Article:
Close your eyes and think about the year ahead. What colors do you see? Maybe it’s sea blue for the beach vacation you’re hoping to have. Or a hazy red, the color you plan to dye your hair. More likely, it’s the color of your computer screen glare, which you’ve been staring at for the past five hours.
The Pantone Color Institute, the forecasting wing of professional color authority Pantone, is charged with analyzing all these colors and narrowing them down to a single color of the year. The company declared 2022 the year of “Very Peri”, a “dynamic periwinkle blue hue with a vivifying violet red undertone.” It’s the first time Pantone has created a brand new color for color of the year.
“I think people have the idea that we sit in this room once a year around a big table in this beautiful building,” said Laurie Pressman, vice president of the Pantone Color Institute and color psychologist. “It doesn’t quite work like that. This is a global team of color futurists.”
Very-Peri represents a culture undergoing “transformation,” Pressman said. We’re still reeling from a never-ending pandemic and reckoning with the ways our lives have permanently changed. Particularly, our reliance on digital tools for almost every aspect of life: work, entertainment, retail, communication. Even conversations about a future embodied metaverse are wrapped into this dynamic periwinkle, Pressman said. The color is a blend of blue and red, similar to our blurring physical and digital worlds.
“We’re seeing designers that didn’t have materials because everything was cut off because of the supply chain,” Pressman said. “They’re living in this dynamic virtual world creating all these new color possibilities."
Global team of color futurists aside, the Pantone announcement is, in part, designed to spur sales of clothes, make-up, furniture and (checks notes) Microsoft Teams backgrounds?
That’s right. This year Pantone's focus on technology inspired a partnership with Microsoft, which has introduced Teams backgrounds, Windows wallpapers, a new Edge theme and a PowerPoint template laced with Very Peri. “Here you have a company that’s not only a leader in developing computer software systems and applications, but somebody who can represent our joint vision to help bridge this gap between the physical and digital world,” Pressman said.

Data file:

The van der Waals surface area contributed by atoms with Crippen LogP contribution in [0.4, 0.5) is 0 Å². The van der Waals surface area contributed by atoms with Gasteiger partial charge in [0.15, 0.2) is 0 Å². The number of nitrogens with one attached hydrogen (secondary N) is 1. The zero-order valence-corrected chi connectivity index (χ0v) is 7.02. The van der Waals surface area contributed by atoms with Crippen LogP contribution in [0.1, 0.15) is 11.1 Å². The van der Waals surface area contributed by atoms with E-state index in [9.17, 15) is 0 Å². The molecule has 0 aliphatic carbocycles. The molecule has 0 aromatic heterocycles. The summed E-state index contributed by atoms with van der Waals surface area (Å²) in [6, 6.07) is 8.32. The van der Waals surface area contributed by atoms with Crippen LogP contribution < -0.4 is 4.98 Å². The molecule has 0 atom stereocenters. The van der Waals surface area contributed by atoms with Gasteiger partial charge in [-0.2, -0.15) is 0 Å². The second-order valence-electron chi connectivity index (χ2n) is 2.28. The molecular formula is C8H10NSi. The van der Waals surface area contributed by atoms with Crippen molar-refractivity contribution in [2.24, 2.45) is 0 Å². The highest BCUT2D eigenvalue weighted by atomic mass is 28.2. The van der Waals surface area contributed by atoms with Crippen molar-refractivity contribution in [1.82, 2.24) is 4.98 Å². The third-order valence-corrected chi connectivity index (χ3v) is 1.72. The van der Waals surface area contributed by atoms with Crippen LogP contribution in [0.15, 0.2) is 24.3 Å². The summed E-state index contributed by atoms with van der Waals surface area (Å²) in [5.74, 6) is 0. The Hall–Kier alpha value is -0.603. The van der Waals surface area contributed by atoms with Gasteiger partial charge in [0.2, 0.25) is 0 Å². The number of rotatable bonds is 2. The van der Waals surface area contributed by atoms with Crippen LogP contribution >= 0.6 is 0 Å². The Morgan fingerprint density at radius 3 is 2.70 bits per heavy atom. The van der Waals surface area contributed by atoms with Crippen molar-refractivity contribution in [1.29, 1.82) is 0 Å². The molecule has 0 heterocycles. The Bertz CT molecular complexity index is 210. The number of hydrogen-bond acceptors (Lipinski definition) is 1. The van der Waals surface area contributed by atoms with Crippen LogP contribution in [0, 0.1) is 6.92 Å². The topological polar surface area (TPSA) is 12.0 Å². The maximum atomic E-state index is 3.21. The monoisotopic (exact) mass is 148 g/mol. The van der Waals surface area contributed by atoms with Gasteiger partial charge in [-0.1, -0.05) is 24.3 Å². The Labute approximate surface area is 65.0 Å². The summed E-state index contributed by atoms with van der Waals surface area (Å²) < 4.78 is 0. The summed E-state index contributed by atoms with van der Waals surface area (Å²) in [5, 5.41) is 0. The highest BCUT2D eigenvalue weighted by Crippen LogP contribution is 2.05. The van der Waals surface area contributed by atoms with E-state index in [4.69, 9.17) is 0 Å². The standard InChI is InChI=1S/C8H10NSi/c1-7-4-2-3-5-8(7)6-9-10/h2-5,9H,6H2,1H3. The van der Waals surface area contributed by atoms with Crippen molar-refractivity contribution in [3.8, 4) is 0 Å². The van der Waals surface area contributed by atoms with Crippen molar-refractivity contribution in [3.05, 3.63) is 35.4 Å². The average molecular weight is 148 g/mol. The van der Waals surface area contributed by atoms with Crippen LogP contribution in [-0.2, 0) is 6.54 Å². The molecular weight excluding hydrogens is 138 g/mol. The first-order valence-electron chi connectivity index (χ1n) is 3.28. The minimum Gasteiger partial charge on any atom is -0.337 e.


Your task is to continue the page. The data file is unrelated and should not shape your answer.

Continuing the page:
Very Peri is meant to have an “empowering effect” from its “dependable” blue and “joyous” red undertones, according to Laurie Pressman, vice president of the Pantone Color Institute and a color psychologist. Image: Pantone
Pantone hopes to see Very Peri embedded throughout the internet — where color can hugely impact one’s experience. It’s easy for tech companies to repeatedly use the same illustrations and colors, leaning toward familiarity and ambiguity. Periwinkle may help bring Microsoft out of a color rut. Pantone partnered with Microsoft because of the company’s large presence in our digital lives, particularly for those working in corporate America. Microsoft’s recognition of Very Peri could reach millions, Pressman said. “We thought this was a great way to embed the power of color in design, because look at who they’re touching,” Pressman said.
Color of the year fits into other ongoing forecasting projects from Pantone, like its "Colour Planner" that puts together palettes biannually. Pressman said the team’s conversations are often frank and profound, taking stock of what life looks like across the globe and how that translates into color. Do our lives make us gravitate toward calming pastels, or flashy pinks? “What's taking place in the culture, and then how does that get expressed into the language of color?” Pressman said. The technical creation of the color requires a lot of back-and-forth between teams and questions about vibrancy or whether a color has enough red.
Pressman emphasized that color always expresses a mood. Very Peri is meant to have an “empowering effect” from its “dependable” blue and “joyous” red undertones. The company regularly conducts consumer color studies, asking participants to look at a color and respond with the first phrase that comes to mind. This is how Pantone verbalizes colors, and tracks our evolving relationships to them. “Color transcends language,” Pressman said. “We can all talk color.”